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Carotid Angiography

Two technicians performing angiography on male patient.

Carotid angiography is a type of X-ray test. It's used to see the carotid arteries. These are the large blood vessels that supply your brain with blood. The test uses a thin, flexible tube (catheter). It is passed into an artery in the leg or arm that leads to the carotids. Contrast dye is then injected into the catheter. The dye makes it easier to see the carotids on the X-rays.

Risks

Talk with your healthcare provider about the risks and complications of angiography.

How do I get ready for a carotid angiography?

  • Tell your healthcare provider about any past or current health conditions

  • Tell your provider about any allergies you may have, including allergy to contrast dye.

  • Tell your provider about all the medicines you take. You may be told to stop taking some or all of them before the test. Tell your provider about:

    • All prescription medicines

    • All over-the-counter medicines that don't need a prescription

    • Any illegal drugs you may use 

    • All herbs, vitamins, kelp, seaweed, cough syrups, and supplements

  • Tell your provider if you are pregnant or think you could be pregnant.

  • Tell your provider if you are breastfeeding. 

  • Follow any directions you are given for not eating or drinking before the procedure. If your provider says to take your normal medicines, swallow them with only small sips of water.

  • Arrange for an adult family member or friend to drive you home.

What happens during carotid angiography?

  • An IV (intravenous) line is started in your arm. You may also be given a medicine that helps you relax (sedative).

  • You’re given an injection to numb the site where the catheter will be inserted. This is often the groin area.

  • A small hole (puncture) is made into the artery. Then the catheter is inserted. Using X-rays, the catheter is then carefully guided through the artery.

  • Contrast dye is injected through the catheter into the artery. You may feel warmth or pressure in your legs, back, neck, or head. You will need to lie still as X-rays are taken of the carotids. You may be asked to hold your breath during injections. When the procedure is done, the catheter is removed.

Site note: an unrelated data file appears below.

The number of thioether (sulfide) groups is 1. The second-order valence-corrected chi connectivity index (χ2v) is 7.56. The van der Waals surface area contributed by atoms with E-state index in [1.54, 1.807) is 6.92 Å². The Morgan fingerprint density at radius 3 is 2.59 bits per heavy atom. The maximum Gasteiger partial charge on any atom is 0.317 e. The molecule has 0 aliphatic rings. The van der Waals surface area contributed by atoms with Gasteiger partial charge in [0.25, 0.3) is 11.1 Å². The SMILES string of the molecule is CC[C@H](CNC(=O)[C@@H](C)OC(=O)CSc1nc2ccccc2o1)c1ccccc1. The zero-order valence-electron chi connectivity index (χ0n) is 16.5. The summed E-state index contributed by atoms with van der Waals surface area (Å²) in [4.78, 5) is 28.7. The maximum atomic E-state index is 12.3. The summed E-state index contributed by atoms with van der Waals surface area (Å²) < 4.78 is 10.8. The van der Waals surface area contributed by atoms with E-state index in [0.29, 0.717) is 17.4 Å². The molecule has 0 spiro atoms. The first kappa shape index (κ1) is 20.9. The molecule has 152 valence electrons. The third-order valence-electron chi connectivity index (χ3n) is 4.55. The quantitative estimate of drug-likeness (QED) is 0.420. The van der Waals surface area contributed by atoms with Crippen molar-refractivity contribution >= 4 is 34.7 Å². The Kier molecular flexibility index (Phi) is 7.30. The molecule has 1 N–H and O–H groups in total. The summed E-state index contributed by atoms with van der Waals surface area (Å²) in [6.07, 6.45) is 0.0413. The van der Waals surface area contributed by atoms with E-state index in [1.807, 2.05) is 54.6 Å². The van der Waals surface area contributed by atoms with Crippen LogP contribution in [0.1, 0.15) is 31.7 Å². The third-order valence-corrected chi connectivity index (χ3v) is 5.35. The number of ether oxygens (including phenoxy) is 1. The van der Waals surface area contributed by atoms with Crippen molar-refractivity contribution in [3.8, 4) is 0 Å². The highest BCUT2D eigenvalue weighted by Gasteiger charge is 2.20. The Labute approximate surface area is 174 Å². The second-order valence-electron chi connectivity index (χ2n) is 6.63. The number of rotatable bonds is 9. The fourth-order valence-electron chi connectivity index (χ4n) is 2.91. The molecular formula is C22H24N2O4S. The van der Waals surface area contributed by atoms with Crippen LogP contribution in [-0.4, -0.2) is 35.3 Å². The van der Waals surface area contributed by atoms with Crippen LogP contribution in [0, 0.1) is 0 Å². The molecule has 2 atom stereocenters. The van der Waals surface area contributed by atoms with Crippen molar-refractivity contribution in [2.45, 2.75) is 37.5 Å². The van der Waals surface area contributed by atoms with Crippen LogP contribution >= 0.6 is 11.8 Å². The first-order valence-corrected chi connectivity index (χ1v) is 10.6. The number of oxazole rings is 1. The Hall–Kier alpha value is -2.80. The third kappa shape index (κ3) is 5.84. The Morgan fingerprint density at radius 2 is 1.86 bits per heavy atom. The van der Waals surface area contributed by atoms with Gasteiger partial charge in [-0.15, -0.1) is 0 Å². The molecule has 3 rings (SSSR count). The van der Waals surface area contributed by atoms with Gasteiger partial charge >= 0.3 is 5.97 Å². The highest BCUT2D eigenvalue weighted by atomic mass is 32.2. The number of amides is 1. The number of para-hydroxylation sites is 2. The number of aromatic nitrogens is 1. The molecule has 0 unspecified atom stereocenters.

• If a closure device is used in the leg blood vessel, a sterile dressing will be put over the site. If manual pressure is used, the provider (or an assistant) will hold pressure on the site. This is so that a clot will form. Once the bleeding has stopped, a very tight bandage will be placed on the site.

What happens after carotid angiography?

  • You’ll be taken to a recovery area.

  • You’ll then need to lie flat for a few hours.

  • Your healthcare provider will discuss the results with you soon after the procedure.

  • Depending on your test results and your medical condition, you will either be discharged home or stay in the hospital.

Once you are home:

  • Don’t drive for 24 hours or as advised by your provider.

  • Don't walk, bend, lift, or take stairs for 24 hours or as advised by your provider.

  • Don't lift anything over 5 pounds for 7 days.

Be sure to follow any other instructions from your healthcare provider.

When should I call my healthcare provider?

Call your healthcare provider if you have any of the following:

  • Fever of 100.4°F (38°C) or higher lasting for 24 to 48 hours, chills, or as advised by your provider

  • Bleeding, swelling, or a lump at the insertion site

  • Sharp or increasing pain at the insertion site

  • Feeling dizzy or lightheaded

  • Leg pain, numbness, or a cold leg or foot

  • Severe headache, visual problems, or trouble speaking

  • Any other symptoms your provider told you to report based on your medical condition

Online Medical Reviewer: Lu Cunningham RN BSN
Online Medical Reviewer: Neil Grossman MD
Online Medical Reviewer: Raymond Turley Jr PA-C
Date Last Reviewed: 11/1/2019
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